Tag: books

Hyphenate for Clarity


Post-High-School Students: Do you have the notes from yesterday's lecture? Post-High School Students: Dude...

This idea pretty much came from The Elephants of Style, and I’m going to quote it for another funny example:

I once saw somebody write of [Nancy Reagan]’s visit to an anti-child abuse center. (It’s one thing to be anti-child, but to open abuse centers?)

If two or more words are acting as an adjective before a noun, use hyphens. If they come after the noun, leave them out. So you might say:

That article was well written.
That was a well-written article.

There are many other uses for hyphens if you’d like to read more.

Update: My mom sent me this clipping from the Chicago Tribune (from 3/4/12, just over a week after I posted this comic. Ironically, it was National Grammar Day):

anti-animal cruelty charity

First abuse centers, now cruelty charities?!

Hyphenation Quiz

Where would you place hyphens in these sentences? Post your answers in the comments!

  1. After he was unable to find a publisher, he self published his memoir.
  2. I dumped a girl because she pronounced it “supposably.” Now she’s my exgirlfriend.
  3. She loves cake, but she’s anti ice cream cake. Is that unnatural?
  4. Although Tobias wasn’t a well known actor, he was given an opportunity to audition for the part.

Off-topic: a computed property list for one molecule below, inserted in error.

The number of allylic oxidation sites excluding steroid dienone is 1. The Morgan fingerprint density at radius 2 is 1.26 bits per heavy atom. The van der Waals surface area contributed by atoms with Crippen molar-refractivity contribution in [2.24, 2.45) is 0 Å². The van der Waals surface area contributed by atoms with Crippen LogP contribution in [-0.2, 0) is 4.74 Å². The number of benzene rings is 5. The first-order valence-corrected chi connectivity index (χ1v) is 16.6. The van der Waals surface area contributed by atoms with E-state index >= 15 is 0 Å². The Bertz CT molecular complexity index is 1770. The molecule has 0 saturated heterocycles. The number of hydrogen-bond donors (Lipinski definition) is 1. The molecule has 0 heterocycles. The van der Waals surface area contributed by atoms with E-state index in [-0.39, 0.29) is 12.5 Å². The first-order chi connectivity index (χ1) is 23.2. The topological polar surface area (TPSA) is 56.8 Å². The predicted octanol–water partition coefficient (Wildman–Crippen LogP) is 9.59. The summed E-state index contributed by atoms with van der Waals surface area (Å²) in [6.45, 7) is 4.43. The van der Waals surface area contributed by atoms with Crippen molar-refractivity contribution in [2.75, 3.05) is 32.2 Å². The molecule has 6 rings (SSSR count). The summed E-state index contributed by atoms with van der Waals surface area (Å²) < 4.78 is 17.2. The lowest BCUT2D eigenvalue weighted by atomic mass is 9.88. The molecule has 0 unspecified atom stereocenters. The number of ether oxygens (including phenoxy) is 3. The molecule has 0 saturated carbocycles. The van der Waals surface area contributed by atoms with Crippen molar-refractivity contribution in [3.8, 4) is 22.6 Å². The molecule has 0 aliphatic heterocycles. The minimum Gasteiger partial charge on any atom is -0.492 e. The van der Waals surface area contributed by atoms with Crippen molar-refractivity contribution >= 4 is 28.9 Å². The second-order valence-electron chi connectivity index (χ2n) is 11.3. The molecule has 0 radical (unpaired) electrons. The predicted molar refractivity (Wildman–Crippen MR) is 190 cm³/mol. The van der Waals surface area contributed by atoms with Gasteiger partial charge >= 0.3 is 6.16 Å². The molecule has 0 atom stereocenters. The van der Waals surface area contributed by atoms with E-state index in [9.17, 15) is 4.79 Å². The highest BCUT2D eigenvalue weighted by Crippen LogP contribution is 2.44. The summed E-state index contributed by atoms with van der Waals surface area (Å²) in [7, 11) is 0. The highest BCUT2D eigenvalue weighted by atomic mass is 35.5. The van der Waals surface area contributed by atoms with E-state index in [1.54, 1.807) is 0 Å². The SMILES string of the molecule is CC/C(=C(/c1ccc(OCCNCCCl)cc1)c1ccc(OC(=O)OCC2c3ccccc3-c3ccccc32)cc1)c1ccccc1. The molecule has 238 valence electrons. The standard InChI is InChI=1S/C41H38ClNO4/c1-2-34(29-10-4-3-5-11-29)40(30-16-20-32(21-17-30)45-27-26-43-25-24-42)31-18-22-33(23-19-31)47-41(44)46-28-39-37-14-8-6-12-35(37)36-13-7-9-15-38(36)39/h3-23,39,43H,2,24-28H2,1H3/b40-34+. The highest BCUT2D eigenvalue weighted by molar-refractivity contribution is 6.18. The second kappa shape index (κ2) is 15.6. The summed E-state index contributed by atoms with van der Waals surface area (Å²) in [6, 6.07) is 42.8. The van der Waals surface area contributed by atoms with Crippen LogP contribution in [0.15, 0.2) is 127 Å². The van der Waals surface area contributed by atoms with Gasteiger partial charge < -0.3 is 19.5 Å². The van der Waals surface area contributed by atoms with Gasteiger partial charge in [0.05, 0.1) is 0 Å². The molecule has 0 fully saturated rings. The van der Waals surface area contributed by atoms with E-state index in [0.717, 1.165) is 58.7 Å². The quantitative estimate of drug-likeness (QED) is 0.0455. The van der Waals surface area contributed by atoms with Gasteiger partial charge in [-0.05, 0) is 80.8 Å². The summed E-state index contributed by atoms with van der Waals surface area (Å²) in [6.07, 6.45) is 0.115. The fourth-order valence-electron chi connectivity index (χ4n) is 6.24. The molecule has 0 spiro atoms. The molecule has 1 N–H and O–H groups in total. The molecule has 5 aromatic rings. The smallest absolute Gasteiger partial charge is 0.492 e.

Direct link for embedding: http://www.grammarcomic.com/files/grammar-block-008-hyphenation.jpg

Etymology (Not Entomology)


Do you know the etymology of 'vegetarian'? Not entomology, that's the study of insects. Hmm, I'm not sure. Let's go ask an expert! ETYMOLOGIST (not entomologist) Hi guys, are you interested in the origin of a word? I'm an etymologist, not an entomologist--they study insects. Why does everyone keep saying that?! Hi, we-- WORDS NOT BUGS!

Most of those books behind the professor just explain the difference between etymology and entomology.

If you google “etymology not entomology” (with quotes) you’ll get over 3,000 results (try it, it’s fun!). Without quotes you’ll get over 170,000. Apparently these words will be forever linked, like pancakes and syrup, fries and ketchup, or bananas and peanut butter…I really need to eat before I post.

Oh, and to answer the question from the comic, “vegetarian” comes from the Latin word vegetus, meaning lively or vigorous. It does not come from vegetable as many people (understandably) assume.

Here’s the quiz question for this week: What’s the origin of etymology (not entomology)? Post your answer in the comments!

Update: Netflix Confuses “Etymologist” with “Entomologist”

Direct link for embedding: http://www.grammarcomic.com/files/grammar-block-007-etymology.jpg